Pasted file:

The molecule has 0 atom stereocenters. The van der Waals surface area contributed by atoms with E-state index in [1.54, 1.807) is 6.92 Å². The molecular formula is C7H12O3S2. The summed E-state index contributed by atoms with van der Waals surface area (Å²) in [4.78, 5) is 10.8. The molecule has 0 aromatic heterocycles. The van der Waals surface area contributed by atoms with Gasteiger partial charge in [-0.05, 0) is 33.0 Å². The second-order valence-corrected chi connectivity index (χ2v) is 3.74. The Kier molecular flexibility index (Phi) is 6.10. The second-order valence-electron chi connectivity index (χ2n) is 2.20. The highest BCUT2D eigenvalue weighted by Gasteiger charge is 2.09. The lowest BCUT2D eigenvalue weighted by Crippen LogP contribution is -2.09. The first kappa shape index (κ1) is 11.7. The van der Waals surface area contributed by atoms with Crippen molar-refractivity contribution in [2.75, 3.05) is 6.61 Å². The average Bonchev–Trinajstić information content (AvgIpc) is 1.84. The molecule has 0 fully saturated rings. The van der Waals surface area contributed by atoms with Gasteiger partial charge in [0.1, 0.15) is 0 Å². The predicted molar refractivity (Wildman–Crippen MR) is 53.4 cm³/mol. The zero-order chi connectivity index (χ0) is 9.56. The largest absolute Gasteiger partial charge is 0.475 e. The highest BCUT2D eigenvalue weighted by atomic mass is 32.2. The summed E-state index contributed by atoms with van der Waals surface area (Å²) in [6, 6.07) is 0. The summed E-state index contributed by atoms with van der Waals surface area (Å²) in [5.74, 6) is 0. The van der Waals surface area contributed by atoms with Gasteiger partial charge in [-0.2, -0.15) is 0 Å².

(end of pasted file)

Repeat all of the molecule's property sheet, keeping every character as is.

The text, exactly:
The molecule has 0 atom stereocenters. The van der Waals surface area contributed by atoms with E-state index in [1.54, 1.807) is 6.92 Å². The molecular formula is C7H12O3S2. The summed E-state index contributed by atoms with van der Waals surface area (Å²) in [4.78, 5) is 10.8. The molecule has 0 aromatic heterocycles. The van der Waals surface area contributed by atoms with Gasteiger partial charge in [-0.05, 0) is 33.0 Å². The second-order valence-corrected chi connectivity index (χ2v) is 3.74. The Kier molecular flexibility index (Phi) is 6.10. The second-order valence-electron chi connectivity index (χ2n) is 2.20. The highest BCUT2D eigenvalue weighted by Gasteiger charge is 2.09. The lowest BCUT2D eigenvalue weighted by Crippen LogP contribution is -2.09. The first kappa shape index (κ1) is 11.7. The van der Waals surface area contributed by atoms with Crippen molar-refractivity contribution in [2.75, 3.05) is 6.61 Å². The average Bonchev–Trinajstić information content (AvgIpc) is 1.84. The molecule has 0 fully saturated rings. The van der Waals surface area contributed by atoms with Gasteiger partial charge in [0.1, 0.15) is 0 Å². The predicted molar refractivity (Wildman–Crippen MR) is 53.4 cm³/mol. The zero-order chi connectivity index (χ0) is 9.56. The largest absolute Gasteiger partial charge is 0.475 e. The highest BCUT2D eigenvalue weighted by atomic mass is 32.2. The summed E-state index contributed by atoms with van der Waals surface area (Å²) in [6, 6.07) is 0. The summed E-state index contributed by atoms with van der Waals surface area (Å²) in [5.74, 6) is 0. The van der Waals surface area contributed by atoms with Gasteiger partial charge in [-0.2, -0.15) is 0 Å².